CIS 5511. Programming Techniques

Dynamic Programming

### 1. The idea

When a problem is solved by reducing into subproblems, sometimes the same subproblem appears multiple times.

For example, Fibonacci numbers are defined by the following recurrence:

```    F(0) = 0
F(1) = 1
F(i) = F(i-1) + F(i-2)
```
It is easy to directly write a recursive algorithm according to this definition:
```    Fibonacci-R(i)
1  if i == 0
2      return 0
3  if i == 1
4      return 1
5  return Fibonacci-R(i-1) + Fibonacci-R(i-2)
```
This algorithm contains repeated calculations, so is not efficient. For example, to get F(4), it calculates F(3) and F(2) separately, though in calculating F(3), F(2) is already calculated. The complexity of this algorithm is O(2n).

It is easy to see that the algorithm can be rewritten in a "bottom-up" manner with the intermediate results saved in an array. This gives us a "dynamic programming" version of the algorithm:

```Fibonacci-DP(i)
1  A[0] = 0        // assume 0 is a valid index
2  A[1] = 1
3  for j = 2 to i
4      A[j] = A[j-1] + A[j-2]
5  return A[i]
```

From this simple example, we see the basic elements of dynamic programming, that is, though the solution is still defined in a "top-down" manner (from solution to subsolution), it is built in a "bottom-up" manner (from subsolution to solution). Since the subsolutions to subproblems are kept in a data structure for possible later use, each of them is only calculated once, so the complexity is O(n).

Memoization is variation of dynamic programming that keeps the efficiency, while maintaining a top-down structure.

```    Fibonacci-M(i)
1  A[0] = 0        // assume 0 is a valid index
2  A[1] = 1
3  for j = 2 to i
4      A[j] = -1
5  Fibonacci-M2(A, i)

Fibonacci-M2(A, i)
1  if A[i] < 0
2      A[i] = Fibonacci-M2(A, i-1) + Fibonacci-M2(A, i-2)
3  return A[i]
```
The complexity of this algorithm is also O(n).

Dynamic programming is often used in optimization where the optimal solution corresponds to a special way to divide the problem into subproblems. When different ways of division are compared, it is quite common that some subproblems are involved in multiple times, therefore dynamic programming provides a more efficient algorithm than (direct) recursion.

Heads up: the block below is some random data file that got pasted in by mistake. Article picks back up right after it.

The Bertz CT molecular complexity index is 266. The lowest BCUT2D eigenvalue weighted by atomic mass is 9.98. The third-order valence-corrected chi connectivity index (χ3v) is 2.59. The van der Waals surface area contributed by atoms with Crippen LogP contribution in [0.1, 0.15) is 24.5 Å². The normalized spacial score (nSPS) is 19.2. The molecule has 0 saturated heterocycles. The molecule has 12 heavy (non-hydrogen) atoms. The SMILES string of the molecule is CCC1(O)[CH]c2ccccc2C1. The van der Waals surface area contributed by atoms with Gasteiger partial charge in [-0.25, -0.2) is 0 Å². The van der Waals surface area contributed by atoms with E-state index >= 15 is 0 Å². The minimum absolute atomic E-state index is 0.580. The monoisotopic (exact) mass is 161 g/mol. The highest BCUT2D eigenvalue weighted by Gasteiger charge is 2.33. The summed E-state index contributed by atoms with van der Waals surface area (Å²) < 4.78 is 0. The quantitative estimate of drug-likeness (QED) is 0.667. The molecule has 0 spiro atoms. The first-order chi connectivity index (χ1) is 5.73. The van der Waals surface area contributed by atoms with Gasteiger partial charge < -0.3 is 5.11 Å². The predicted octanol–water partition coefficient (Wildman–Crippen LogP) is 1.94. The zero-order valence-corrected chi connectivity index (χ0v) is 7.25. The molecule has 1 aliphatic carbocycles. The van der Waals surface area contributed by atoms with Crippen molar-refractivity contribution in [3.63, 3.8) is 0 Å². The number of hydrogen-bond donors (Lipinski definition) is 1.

The complexity of dynamic programming comes from the need of keeping intermediate results, as well as remembering the structure of the optimal solution, i.e., where the solution comes from in each step.

### 2. Example: matrix-chain multiplication

The following algorithm multiplies two matrices:

The product of a p-by-q matrix and a q-by-r matrix is a p-by-r matrix, which contains p*r elements, each calculated from q scalar multiplications and q − 1 additions. If we count the number of scalar multiplications and use it to represent running time, then for such an operation, it is p*q*r.

To calculate the product of a matrix-chain A1A2...An, n − 1 matrix multiplications are needed. Though in each step any pair of matrices can be multiplied, different choices have different costs. For matrix-chain A1A2A3, if the three have sizes 10-by-2, 2-by-20, and 20-by-5, respectively, then the cost of (A1A2)A3 is 10*2*20 + 10*20*5 = 1400, while the cost of A1(A2A3) is 2*20*5 + 10*2*5 = 300.

In general, for matrix-chain Ai...Aj where each Ak has dimensions Pk-1-by-Pk, then the minimum cost of the product m[i,j] can be obtained by looking for the best way to cut it into Ai...Ak and Ak+1...Aj. Therefore we have

```    m[i, j] = 0                                                if i = j
min{ m[i,k] + m[k+1,j] + Pi-1PkPj }               if i < j
```
Since certain m[i,j] will be used again and again, we use dynamic programming to find the minimum number of operation by calculating this m value for sub-chains with increasing length, and using another matrix s to keep the cutting point k for each m[i,j].

Example: Given the following matrix dimensions:
A1 is 30-by-35
A2 is 35-by-15
A3 is 15-by-5
A4 is 5-by-10
A5 is 10-by-20
A6 is 20-by-25
P: [30, 35, 15, 5, 10, 20, 25]

then the output of the program is

which means that A1A2A3A4A5A6 should be calculated as (A1(A2A3))((A4A5)A6), and the number of scalar multiplication is 15,125.

The matrix-chain multiplication problem can be solved by either a bottom-up dynamic programming algorithm or a top-down, memoized dynamic-programming algorithm. The running time of both algorithms is Θ(n3), and the algorithm needs Θ(n2) space. Please note that this algorithm determines the best order to carry out the matrix multiplications, without doing the multiplications themselves.

### 3. Longest Common Subsequence

From a given sequence, a subsequence can be obtained by removing any number of its elements. For sequence X and Y, their Longest Common Subsequence (LCS) is not necessarily unique or continuous in either X or Y. For example, if X is ABCBDAB and Y is BDCABA, a LCS of them is BCBA with length 4, and BCAB is another one.

LCS can be recursively constructed. Let us define c[i, j] to be the length of a LCS of the sequences Xi and Yj (to index i and j in X and Y, respectively), then

Algorithm:

Time cost: Θ(m*n). Space cost: Θ(m*n).

Example:

### 4. Optimal Binary Search Tree

If the keys in a constant BST have different probabilities to be searched, then a balanced tree may not give the lowest average cost (though it gives the lowest worst cost). Using dynamic programming, BST with optimal average search time can be built by comparing the expected cost of each candidate (i.e., with each node as root), in a way similar to the matrix-chain multiplication algorithm. The input of this algorithm are the probabilities for each key values to be searched, as well as those of the other values not in the tree.